• 汉诺 08-02

      "Telemachus," said she, "the men are on board and at their oars,waiting for you to give your orders, so make haste and let us be off."

  • 达瓦孜 08-02

      On this Ulysses began to move off, and said, "Your looks, my finesir, are better than your breeding; if you were in your own houseyou would not spare a poor man so much as a pinch of salt, forthough you are in another man's, and surrounded with abundance, youcannot find it in you to give him even a piece of bread."

  • 王睿 08-01

       As he spoke he girded on his armour. Then he roused Telemachus,Philoetius, and Eumaeus, and told them all to put on their armouralso. This they did, and armed themselves. When they had done so, theyopened the gates and sallied forth, Ulysses leading the way. It wasnow daylight, but Minerva nevertheless concealed them in darknessand led them quickly out of the town.

  • 刘丹丹 07-30

    {  "I will tell you all about them," replied Eumaeus, "Laertes is stillliving and prays heaven to let him depart peacefully his own house,for he is terribly distressed about the absence of his son, and alsoabout the death of his wife, which grieved him greatly and aged himmore than anything else did. She came to an unhappy end through sorrowfor her son: may no friend or neighbour who has dealt kindly by mecome to such an end as she did. As long as she was still living,though she was always grieving, I used to like seeing her and askingher how she did, for she brought me up along with her daughterCtimene, the youngest of her children; we were boy and girltogether, and she made little difference between us. When, however, weboth grew up, they sent Ctimene to Same and received a splendiddowry for her. As for me, my mistress gave me a good shirt and cloakwith a pair of sandals for my feet, and sent me off into thecountry, but she was just as fond of me as ever. This is all over now.Still it has pleased heaven to prosper my work in the situationwhich I now hold. I have enough to eat and drink, and can findsomething for any respectable stranger who comes here; but there is nogetting a kind word or deed out of my mistress, for the house hasfallen into the hands of wicked people. Servants want sometimes to seetheir mistress and have a talk with her; they like to have somethingto eat and drink at the house, and something too to take back withthem into the country. This is what will keep servants in a goodhumour."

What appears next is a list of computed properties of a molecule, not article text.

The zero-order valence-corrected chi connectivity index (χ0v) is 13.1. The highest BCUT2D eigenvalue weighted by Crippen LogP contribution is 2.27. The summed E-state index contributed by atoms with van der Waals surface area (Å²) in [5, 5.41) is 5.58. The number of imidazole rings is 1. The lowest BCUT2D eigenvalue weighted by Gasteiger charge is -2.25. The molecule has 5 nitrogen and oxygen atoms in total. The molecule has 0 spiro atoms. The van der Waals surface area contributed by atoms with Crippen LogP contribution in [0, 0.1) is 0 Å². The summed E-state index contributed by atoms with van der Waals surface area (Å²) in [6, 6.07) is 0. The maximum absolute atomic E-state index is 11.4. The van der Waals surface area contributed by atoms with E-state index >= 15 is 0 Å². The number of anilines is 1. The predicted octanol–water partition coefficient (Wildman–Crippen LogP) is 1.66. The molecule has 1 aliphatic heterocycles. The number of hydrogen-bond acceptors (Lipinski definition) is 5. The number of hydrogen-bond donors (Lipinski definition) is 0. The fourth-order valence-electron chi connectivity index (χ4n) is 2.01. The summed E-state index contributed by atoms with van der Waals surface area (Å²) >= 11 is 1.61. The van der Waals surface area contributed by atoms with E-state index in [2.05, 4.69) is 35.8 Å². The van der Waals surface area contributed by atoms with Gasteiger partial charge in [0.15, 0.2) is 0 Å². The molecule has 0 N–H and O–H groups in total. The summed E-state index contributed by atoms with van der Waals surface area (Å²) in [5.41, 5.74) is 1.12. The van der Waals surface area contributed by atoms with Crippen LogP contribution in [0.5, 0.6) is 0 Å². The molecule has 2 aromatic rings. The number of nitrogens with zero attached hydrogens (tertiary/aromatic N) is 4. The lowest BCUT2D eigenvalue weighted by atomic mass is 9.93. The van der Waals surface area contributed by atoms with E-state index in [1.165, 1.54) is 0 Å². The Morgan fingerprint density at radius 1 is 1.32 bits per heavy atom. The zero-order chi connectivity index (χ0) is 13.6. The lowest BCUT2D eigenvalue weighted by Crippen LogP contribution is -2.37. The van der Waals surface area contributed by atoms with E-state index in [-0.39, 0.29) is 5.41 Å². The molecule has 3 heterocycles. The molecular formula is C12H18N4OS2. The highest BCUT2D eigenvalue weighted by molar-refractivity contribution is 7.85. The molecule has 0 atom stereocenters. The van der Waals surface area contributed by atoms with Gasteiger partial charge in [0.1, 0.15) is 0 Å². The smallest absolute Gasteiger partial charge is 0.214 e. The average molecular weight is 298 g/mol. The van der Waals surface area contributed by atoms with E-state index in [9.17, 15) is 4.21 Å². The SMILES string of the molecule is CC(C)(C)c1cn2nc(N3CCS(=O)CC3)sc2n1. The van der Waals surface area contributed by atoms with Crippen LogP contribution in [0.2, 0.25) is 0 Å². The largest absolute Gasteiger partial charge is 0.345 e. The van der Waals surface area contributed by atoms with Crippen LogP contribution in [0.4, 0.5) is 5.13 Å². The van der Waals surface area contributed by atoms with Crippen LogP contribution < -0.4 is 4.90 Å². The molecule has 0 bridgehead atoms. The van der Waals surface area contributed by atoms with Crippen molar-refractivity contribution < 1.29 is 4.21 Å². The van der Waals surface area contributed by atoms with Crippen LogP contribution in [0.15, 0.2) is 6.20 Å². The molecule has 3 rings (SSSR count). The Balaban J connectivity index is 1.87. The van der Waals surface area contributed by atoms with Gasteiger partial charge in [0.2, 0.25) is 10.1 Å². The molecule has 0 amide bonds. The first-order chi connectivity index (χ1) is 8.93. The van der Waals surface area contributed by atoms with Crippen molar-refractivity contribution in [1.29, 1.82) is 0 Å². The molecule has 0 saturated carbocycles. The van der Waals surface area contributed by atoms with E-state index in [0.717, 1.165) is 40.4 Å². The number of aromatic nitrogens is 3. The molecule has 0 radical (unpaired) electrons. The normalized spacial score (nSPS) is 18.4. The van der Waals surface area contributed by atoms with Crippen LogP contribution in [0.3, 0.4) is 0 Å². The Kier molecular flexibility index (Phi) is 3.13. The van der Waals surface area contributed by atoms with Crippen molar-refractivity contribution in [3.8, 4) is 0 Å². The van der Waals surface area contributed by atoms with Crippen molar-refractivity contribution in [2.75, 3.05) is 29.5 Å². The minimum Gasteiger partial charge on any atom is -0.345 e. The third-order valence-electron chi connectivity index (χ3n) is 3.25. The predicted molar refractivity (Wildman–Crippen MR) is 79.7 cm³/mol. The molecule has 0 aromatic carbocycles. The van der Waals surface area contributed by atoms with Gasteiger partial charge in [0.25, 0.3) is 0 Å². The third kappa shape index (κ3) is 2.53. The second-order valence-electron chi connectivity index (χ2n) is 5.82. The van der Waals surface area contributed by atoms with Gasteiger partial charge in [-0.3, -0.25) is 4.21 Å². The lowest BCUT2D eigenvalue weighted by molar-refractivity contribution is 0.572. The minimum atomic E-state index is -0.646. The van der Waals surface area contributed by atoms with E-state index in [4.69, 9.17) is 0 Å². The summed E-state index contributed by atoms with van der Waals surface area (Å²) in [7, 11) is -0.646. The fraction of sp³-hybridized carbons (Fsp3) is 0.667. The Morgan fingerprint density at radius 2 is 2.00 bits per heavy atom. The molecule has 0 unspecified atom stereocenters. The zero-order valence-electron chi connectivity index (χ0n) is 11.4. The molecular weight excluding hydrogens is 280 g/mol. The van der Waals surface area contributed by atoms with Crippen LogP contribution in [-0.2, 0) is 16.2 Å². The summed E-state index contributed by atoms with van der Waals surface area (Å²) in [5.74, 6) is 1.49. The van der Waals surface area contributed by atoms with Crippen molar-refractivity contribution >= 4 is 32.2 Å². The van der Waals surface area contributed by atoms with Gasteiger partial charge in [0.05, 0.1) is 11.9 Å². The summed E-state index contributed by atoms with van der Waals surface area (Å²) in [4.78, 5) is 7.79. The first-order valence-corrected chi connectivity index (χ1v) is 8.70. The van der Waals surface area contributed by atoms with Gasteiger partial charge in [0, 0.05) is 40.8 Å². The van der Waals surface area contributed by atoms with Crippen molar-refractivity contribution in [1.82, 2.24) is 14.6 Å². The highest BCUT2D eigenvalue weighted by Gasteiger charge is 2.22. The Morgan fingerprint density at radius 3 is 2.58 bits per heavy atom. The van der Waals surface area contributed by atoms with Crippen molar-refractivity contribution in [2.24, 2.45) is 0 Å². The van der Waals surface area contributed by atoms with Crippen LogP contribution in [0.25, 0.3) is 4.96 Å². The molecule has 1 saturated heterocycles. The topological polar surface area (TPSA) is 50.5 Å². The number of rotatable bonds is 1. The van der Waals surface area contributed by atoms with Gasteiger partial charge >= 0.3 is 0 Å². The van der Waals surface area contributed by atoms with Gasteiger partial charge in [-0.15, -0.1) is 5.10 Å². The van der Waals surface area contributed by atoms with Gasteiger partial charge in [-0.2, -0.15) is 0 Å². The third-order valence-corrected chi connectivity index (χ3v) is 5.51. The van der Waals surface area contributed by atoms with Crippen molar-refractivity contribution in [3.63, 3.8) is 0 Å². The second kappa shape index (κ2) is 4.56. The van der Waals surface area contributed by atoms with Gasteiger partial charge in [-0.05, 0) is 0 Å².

• 德佩思特 07-30

      "Then came also the ghost of Theban Teiresias, with his goldensceptre in his hand. He knew me and said, 'Ulysses, noble son ofLaertes, why, poor man, have you left the light of day and come downto visit the dead in this sad place? Stand back from the trench andwithdraw your sword that I may drink of the blood and answer yourquestions truly.'